Monday, May 25, 2020
Mithila Review. And the works are a mix of strange and devastating, haunting and interesting. The works look at damage, and the need for people to take control of their lives, their stories. The need for people to craft their own present, their own future. whether that means embracing the past or, more likely, rejecting it in order to do something fully new. There are two stories and three poems, and I definitely suggest people check out the reprint as well (which I have already reviewed on this blog), plus all the nonfiction. It’s a wonderful issue, and I’ll get right to my reviews!
Friday, May 22, 2020
|Art by Cindy Fan|
Thursday, May 21, 2020
|Art by Alexandra Petruk / Adobe Stock Images|
There are two new speculative horror stories in this month's Nightmare Magazine, both of them in some ways dealing with rooms. It's the natures of the rooms that make them both interesting and terrifying, building off of traditions in horror that stretch far back into fable and myth. The pieces are visceral, revealing women who have been deeply hurt by intimate partner abuse, who have survived despite the crushing weight of it and the lack of support they've gotten, and they both move in very different directions around their themes. As an added bit of news from the publication, it sounds like an editorial shift is on the horizon, with Wendy Wagner taking over editorial duties in 2021 while John Joseph Adams So yeah, let's get right to the reviews!
Wednesday, May 20, 2020
|Art by Joey Jordan|
Tuesday, May 19, 2020
|Art by Julie Dillon|
May brings three short stories and two poems to Uncanny Magazine, and there’s plenty of strangeness to go around. Now, I’ve seen it said that the publication lacks a central guiding aesthetic, and to a point I agree that it is eclectic and shows a wide range of the genre, but I also think that the title gives a lot away. There is a general feeling of the uncanny that I think the publication maintains, and this month is a great showcase of that, with three stories that are very different, but that carry along visions of the uncanny, worlds and people who are almost like our own, but different in some ineffable way that leads to a kind of disquiet and tension through which we can examine those strange new worlds as well as the reflection they cast back on our own. So yeah, to the reviews!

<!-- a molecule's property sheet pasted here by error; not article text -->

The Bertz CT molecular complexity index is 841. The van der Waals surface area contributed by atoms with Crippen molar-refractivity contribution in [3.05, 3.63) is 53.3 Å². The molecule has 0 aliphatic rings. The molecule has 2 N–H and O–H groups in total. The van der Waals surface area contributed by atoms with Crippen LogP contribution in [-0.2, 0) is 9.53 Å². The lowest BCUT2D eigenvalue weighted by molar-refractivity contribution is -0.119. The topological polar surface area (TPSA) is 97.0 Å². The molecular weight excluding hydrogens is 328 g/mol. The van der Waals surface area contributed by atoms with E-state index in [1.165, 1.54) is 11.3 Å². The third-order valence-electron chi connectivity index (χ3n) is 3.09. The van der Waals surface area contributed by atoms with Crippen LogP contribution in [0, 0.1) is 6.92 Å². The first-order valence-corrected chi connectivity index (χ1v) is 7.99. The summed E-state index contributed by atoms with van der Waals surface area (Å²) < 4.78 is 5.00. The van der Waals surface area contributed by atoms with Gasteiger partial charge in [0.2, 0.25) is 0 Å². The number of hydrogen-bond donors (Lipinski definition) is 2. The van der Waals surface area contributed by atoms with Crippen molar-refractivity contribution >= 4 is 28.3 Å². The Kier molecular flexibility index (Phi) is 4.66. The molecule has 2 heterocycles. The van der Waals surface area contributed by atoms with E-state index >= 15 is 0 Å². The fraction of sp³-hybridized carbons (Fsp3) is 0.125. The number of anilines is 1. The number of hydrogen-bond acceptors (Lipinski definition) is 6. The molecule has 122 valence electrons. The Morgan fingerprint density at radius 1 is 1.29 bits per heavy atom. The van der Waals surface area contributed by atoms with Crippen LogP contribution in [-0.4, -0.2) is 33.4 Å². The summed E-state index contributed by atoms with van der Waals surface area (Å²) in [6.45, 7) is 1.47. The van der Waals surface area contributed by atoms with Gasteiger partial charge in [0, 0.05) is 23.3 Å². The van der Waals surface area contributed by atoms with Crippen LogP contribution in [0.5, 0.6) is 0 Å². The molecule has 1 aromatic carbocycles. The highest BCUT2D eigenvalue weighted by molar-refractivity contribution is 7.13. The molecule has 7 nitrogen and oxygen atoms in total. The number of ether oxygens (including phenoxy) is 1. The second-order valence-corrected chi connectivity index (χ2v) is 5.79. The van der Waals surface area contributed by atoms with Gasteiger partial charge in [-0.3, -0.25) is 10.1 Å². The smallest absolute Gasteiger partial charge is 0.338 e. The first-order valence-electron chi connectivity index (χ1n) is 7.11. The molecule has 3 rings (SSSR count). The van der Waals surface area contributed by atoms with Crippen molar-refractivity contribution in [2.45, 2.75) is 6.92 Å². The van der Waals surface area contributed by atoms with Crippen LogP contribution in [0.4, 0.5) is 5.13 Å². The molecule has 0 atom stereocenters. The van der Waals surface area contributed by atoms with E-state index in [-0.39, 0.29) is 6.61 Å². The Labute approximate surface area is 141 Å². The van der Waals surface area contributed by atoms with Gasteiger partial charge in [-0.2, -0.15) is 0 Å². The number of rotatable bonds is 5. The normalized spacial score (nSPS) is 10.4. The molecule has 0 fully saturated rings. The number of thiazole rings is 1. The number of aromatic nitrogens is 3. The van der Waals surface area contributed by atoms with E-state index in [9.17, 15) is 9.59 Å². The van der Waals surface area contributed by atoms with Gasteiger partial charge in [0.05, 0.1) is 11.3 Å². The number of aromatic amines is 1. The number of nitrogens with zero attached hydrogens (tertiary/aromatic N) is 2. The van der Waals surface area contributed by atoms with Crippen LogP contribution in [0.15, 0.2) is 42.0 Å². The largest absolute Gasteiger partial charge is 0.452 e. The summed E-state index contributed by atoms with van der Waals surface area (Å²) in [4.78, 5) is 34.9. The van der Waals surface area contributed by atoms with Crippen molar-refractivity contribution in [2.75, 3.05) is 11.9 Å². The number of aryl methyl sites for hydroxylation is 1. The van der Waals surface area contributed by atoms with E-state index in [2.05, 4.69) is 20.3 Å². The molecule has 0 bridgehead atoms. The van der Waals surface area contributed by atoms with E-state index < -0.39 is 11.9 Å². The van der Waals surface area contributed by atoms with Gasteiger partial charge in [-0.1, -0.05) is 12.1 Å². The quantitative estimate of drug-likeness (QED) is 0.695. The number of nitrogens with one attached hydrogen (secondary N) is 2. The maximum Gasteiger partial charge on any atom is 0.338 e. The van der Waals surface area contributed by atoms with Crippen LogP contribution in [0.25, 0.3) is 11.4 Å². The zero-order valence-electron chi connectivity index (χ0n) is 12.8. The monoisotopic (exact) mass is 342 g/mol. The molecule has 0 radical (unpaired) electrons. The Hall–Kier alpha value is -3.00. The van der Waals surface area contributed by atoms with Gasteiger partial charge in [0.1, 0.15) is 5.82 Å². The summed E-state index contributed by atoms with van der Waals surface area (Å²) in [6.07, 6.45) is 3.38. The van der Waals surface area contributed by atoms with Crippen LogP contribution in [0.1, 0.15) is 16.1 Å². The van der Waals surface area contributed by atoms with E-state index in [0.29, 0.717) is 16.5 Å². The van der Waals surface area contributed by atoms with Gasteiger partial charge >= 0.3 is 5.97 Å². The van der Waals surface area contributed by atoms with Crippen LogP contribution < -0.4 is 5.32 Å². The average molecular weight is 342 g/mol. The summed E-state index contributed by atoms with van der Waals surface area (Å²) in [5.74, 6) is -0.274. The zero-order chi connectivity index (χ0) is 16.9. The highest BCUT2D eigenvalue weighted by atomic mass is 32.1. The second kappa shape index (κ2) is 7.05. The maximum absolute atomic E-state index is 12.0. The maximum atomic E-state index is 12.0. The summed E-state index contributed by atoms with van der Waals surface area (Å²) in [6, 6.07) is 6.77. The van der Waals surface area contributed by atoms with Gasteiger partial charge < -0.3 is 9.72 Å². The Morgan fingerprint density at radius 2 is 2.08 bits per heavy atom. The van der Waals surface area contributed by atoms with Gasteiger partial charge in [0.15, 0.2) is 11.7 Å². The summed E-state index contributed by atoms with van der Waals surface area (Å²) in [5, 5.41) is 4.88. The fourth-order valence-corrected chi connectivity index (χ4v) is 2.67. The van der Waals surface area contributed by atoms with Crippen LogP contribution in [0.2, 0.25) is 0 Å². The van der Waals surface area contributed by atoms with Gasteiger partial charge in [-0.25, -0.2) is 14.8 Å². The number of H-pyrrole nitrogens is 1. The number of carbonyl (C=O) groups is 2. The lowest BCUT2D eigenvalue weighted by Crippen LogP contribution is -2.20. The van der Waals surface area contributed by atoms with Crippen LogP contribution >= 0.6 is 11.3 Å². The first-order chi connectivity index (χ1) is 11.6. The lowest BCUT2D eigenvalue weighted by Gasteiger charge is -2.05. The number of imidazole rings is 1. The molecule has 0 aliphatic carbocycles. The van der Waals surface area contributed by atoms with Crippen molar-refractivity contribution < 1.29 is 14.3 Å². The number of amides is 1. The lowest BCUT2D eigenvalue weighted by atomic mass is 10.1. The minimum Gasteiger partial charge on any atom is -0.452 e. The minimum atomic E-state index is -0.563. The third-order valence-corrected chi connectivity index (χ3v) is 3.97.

Monday, May 18, 2020
|Art by Rengin Tumer|
There’s a new Heroic Fantasy Quarterly, and this issue brings three short stories (two just shy of novelettes) and two poems. Each of them explores a different world, even if those worlds are also kind of our own. They also deal a lot with religion, with faith in the face of prejudice and the threat of violence. The characters are caught at times between what they’ve been taught or are expected to believe and the reality that they observe. But as the publication promises, these are largely fantasy stories that deal with heroics, or perhaps anti-heroics, as people fight, love, and make sweet art amidst danger, intrigue, and betrayal. To the reviews!
Friday, May 15, 2020
|Art by Nina Satie|
May opens Strange Horizons with two new issues including (among a bunch of nonfiction I definitely recommend you check out) two new short stories and two new poems. The work, as might be obvious, is full of strangeness, with eateries serving magical fare, children on Mars making their own entertainment, and poetry that challenges and delights. The pieces are often heavy but carry a certain whimsy as well, that weaves into the hardships and injustices and tastes a bit like hope, a bit like heartbreak. To the reviews!